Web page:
This case establishes that a conclusive grounds decision (CGD) by the Single Competent Authority (SCA) and the full minute of the decision (the reasons) are admissible in criminal proceedings.
In this case the Director of Public Prosecutions (DPP) appealed, by way of case stated, a decision by a District Judge, sitting at Wimbledon Youth Court, to acquit a 15 year old boy (M) of charges of possession of a bladed article, possession of a Class A drug (heroin) and possession of a Class A drug (cocaine) after he successfully raised a defence (of exploitation) pursuant to s.45 MSA 2015 (the statutory defence).
The issue of law for the High Court to determine was whether M discharged the evidential burden which lay on him in raising the statutory defence.
At trial M adduced both the CGD itself and the reasons for the SCA’s decision, made upon receipt and investigation of an NRM referral by M’s child social worker at Lambeth Social Services. The fact of the decision was adduced by way of an admission and the reasons for it as an exhibit.
On behalf of the DPP it was argued that the District Judge erred in relying on the SCA decision in criminal proceedings. In relation to the reasons for the CGD, the DPP argued that they are inadmissible due to being non-expert opinion evidence and hearsay.
Firstly, the Court held that expert evidence is admissible per se in relation to the issue of criminal exploitation:
‘Expert evidence is admissible when the subject matter is something on which the ordinary person without particular experience in the relevant area could not form a sound judgment without the assistance of a witness with such experience. The factors relevant to trafficking or exploitation are not necessarily within the knowledge of the ordinary person. Expert evidence on which factors are relevant must be admissible’. 
Secondly, in relation to the admissibility of the decision in question, the Court held that the District Judge did nor err in her reliance upon it.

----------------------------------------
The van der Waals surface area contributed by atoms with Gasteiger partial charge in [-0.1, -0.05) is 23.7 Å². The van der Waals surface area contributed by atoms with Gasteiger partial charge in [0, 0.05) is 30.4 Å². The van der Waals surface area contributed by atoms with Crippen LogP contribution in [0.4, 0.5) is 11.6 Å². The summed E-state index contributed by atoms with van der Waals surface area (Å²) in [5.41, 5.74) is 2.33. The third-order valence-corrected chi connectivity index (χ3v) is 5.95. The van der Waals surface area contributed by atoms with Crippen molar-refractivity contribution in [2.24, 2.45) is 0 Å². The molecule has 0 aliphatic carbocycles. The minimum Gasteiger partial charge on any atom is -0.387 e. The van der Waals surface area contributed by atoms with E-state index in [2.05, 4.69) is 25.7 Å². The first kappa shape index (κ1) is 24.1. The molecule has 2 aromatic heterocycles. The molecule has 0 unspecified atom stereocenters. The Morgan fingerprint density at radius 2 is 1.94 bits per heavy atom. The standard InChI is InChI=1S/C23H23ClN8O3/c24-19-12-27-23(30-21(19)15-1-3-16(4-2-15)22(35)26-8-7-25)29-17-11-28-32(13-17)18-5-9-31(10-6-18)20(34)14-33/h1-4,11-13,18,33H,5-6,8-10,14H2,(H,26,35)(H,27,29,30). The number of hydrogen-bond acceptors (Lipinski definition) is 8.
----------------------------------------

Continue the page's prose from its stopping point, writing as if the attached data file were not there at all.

The District Judge was entitled to receive and admit the findings of the SCA as evidence that M had been recruited and harboured such that he had been trafficked within the meaning of the 2015 Act and that he was a victim of criminal exploitation. The SCA decision maker had expertise in relation to those issues. The judge was entitled to consider the findings and assess the extent to which they were supported by evidence. Insofar as appropriate, she would have been able to reduce the weight she gave to the findings. However, that is a question of weight rather than admissibility. In fact, the SCA decision was based on a proper evidential foundation and it was not contradicted by other material available to the judge. 
It is of note that the DPP sought to argue that if an SCA decision were to be admissible in a criminal trial, in relation to the application of the statutory defence, this would have “significant implications in terms of prosecutorial practice”. Helpfully, the Court rejected this argument, reasoning as follows:
The weight of a conclusive grounds SCA decision will vary. The prosecutor will be in a position to assess the weight of the decision just as the prosecutor can assess the weight of other evidence relevant to the issue of a defendant’s status as a victim of trafficking or exploitation. The decision made by a prosecutor as to whether the defendant has satisfied the evidential burden and, if so, whether the prosecution can disprove the statutory defence will depend on an assessment of all of the available material. 
This decision fills a lacuna in the case law relating to the admissibility of a positive CGD and the basis for it. As a result, this decision is likely to substantially improve the position of child defendants seeking to introduce evidence of criminal exploitation in a prosecution for allegations of criminality arising from it.
Brenda Campbell QC who acted for the respndent comments:
‘The judgment will be of significant value for all defendants who may be victims of modern day slavery. It provides welcome clarity as to the status and admissibility of CGD decisions at trial. However, the weight to be attached to the decision, in the context of s45 defences, remains a matter for the tribunal of fact: they are not bound to accept it. It follows that the more robust the decision, the greater weight that may be attributed to it. For that reason, practitioners should engage with NRM referrals at an early stage, providing as much information / evidence as possible to ensure a positive and well-founded decision.’
Claire Mawer, Barrister, 15 New Bridge Street Chambers